Frank Blaichman will never forget the day the tables were turned. It was December, 1942. His band of Jewish renegades was hiding in the forest of Bratnik, outside his birthplace of Lublin, Poland. They battled dual enemies: bitter cold and marauding Polish thugs eager to turn “dirty Jews” over to the Nazis.
One day three Poles wandered into the woods disguised as mushroom gatherers, backed up by a squad of Germans. The group was unexpectedly greeted by a hail of bullets. The Nazis were killed, one of the Poles fled and the other two found themselves on their knees, guns coaxed from a local farmer pointed at their heads.
“You can’t imagine how happy we were to get those two guys kneeling, begging for mercy from the ‘dirty Jews’, ” recalls Blaichman. They received none. Before dying, they gave Blaichman’s resistance group a list of other Polish Nazi collaborators.
“That’s when we saw that Jews didn’t have a monopoly on fear, that these guys were also afraid to die. It gave us moral courage,” says Blaichman, then a defiant 20-year-old who had refused to be evacuated with his family “to parts unknown” when the Nazis invaded Poland.
That decision is likely the reason he’s alive today, the only surviving member of a family that disappeared into death camps. Now a 79-year old builder with two children and six grandchildren, living on Manhattan’s East Side, Blaichman says he never saw a concentration camp or wore a yellow star. As the founder of an all-Jewish partisan group, he spent the war years killing Germans, rather than accepting the opposite scenario.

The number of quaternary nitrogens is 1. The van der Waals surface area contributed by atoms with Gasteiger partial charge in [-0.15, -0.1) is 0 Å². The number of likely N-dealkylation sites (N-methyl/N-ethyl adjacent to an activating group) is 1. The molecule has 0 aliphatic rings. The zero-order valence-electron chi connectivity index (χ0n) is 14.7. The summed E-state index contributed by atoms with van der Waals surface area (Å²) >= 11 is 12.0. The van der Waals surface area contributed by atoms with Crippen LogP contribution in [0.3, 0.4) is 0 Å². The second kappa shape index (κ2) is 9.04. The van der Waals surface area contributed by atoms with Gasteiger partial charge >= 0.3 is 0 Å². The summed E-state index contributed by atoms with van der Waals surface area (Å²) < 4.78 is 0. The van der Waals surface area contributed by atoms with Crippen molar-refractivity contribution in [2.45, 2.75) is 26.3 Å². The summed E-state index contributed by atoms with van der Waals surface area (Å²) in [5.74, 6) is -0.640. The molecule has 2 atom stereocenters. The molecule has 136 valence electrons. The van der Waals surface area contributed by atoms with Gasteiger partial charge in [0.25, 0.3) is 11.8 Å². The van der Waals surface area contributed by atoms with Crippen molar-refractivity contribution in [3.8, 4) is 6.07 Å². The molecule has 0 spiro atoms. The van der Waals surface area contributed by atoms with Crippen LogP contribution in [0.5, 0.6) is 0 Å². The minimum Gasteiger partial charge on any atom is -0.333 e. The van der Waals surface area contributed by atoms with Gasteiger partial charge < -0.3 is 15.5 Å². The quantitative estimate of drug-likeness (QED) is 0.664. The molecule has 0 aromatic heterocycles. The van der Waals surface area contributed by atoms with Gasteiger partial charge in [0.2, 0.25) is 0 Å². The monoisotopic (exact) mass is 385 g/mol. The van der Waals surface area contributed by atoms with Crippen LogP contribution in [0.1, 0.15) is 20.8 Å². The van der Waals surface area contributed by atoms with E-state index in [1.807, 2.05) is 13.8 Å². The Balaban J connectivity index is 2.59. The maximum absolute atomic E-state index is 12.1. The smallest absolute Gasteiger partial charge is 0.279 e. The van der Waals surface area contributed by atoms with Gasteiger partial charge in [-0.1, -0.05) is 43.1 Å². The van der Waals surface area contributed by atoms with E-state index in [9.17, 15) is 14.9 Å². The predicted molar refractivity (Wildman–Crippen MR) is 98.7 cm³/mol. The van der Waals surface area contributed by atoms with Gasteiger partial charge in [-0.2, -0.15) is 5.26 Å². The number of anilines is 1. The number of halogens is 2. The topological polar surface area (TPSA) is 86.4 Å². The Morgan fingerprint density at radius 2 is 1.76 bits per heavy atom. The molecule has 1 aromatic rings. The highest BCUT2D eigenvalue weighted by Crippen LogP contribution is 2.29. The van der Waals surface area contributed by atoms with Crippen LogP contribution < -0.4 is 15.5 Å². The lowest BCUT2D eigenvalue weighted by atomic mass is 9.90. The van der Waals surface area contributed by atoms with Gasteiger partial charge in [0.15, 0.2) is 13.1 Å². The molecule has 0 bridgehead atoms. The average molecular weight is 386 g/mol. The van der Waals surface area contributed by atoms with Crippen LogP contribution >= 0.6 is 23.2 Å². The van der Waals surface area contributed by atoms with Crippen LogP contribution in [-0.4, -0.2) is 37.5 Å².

As Yom HaShoah approaches on April 9, Blaichman’s is one of at least 200 partisan stories that have gone untold for decades. “I had no time, no patience,” he says.
But then came the call from Mitchell Braff, a Jewish filmmaker in San Francisco who became enthralled by the subject of Jewish resistance after meeting Murray Gordon of Oakland. Gordon, a friend of Braff’s mother, had escaped from a Lithuanian ghetto and spent the war sabotaging Nazi trains and bridges.
Braff, 35, says he had received a solid Jewish education, including study of the Holocaust, but was in the dark about the extent of Jewish partisan resistance. “People in my age group usually don’t know much about the partisans,” he says. “There wasn’t a lot of accessible information.”
The encounter with Gordon led Braff to found the Jewish Partisan Educational Foundation last year, to document the stories of the 200-300 surviving partisans believed to be living today in the U.S., Israel and Eastern Europe, out of an estimated 30,000 who battled the Nazis. Meeting one former partisan often points him in the direction of others; press coverage usually turns up more stories.
Braff, who studied film at the University of California at Santa Barbara, has made documentaries on such diverse topics as bison hunting in Yellowstone National Park and jazz in the classroom as well as a short feature, “World Record Guy.” But he says no topic consumed him as much as the partisans.
“I don’t have a choice but to get this project completed,” Braff says of his obsession.
He’s working on a Web site, www.jewishpartisans.org, which he hopes will one day download complete histories of individual partisans, groups and what they accomplished. The year-old foundation, funded by private donations, has about 20 employees and volunteers, says Braff.